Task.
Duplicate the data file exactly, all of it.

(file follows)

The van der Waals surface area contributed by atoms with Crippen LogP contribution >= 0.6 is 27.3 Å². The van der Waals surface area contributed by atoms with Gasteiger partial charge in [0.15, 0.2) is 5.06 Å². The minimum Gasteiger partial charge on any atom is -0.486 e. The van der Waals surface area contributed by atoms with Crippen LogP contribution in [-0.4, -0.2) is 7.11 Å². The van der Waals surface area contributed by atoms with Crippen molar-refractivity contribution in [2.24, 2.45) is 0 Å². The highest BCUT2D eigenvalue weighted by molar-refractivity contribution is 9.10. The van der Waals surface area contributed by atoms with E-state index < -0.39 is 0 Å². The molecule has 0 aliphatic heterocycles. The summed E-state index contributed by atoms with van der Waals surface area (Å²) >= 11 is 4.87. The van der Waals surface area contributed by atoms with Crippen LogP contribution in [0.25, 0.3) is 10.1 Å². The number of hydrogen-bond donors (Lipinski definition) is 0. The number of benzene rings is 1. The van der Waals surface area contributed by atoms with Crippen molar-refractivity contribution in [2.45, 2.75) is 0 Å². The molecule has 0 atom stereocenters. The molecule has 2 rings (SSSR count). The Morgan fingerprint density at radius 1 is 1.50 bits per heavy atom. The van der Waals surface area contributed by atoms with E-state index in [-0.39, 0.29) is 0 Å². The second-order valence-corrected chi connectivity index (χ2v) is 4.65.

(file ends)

The van der Waals surface area contributed by atoms with Crippen LogP contribution >= 0.6 is 27.3 Å². The van der Waals surface area contributed by atoms with Gasteiger partial charge in [0.15, 0.2) is 5.06 Å². The minimum Gasteiger partial charge on any atom is -0.486 e. The van der Waals surface area contributed by atoms with Crippen LogP contribution in [-0.4, -0.2) is 7.11 Å². The van der Waals surface area contributed by atoms with Crippen molar-refractivity contribution in [2.24, 2.45) is 0 Å². The highest BCUT2D eigenvalue weighted by molar-refractivity contribution is 9.10. The van der Waals surface area contributed by atoms with E-state index < -0.39 is 0 Å². The molecule has 0 aliphatic heterocycles. The summed E-state index contributed by atoms with van der Waals surface area (Å²) >= 11 is 4.87. The van der Waals surface area contributed by atoms with Crippen LogP contribution in [0.25, 0.3) is 10.1 Å². The number of hydrogen-bond donors (Lipinski definition) is 0. The number of benzene rings is 1. The van der Waals surface area contributed by atoms with Crippen molar-refractivity contribution in [2.45, 2.75) is 0 Å². The molecule has 0 atom stereocenters. The molecule has 2 rings (SSSR count). The Morgan fingerprint density at radius 1 is 1.50 bits per heavy atom. The van der Waals surface area contributed by atoms with E-state index in [-0.39, 0.29) is 0 Å². The second-order valence-corrected chi connectivity index (χ2v) is 4.65.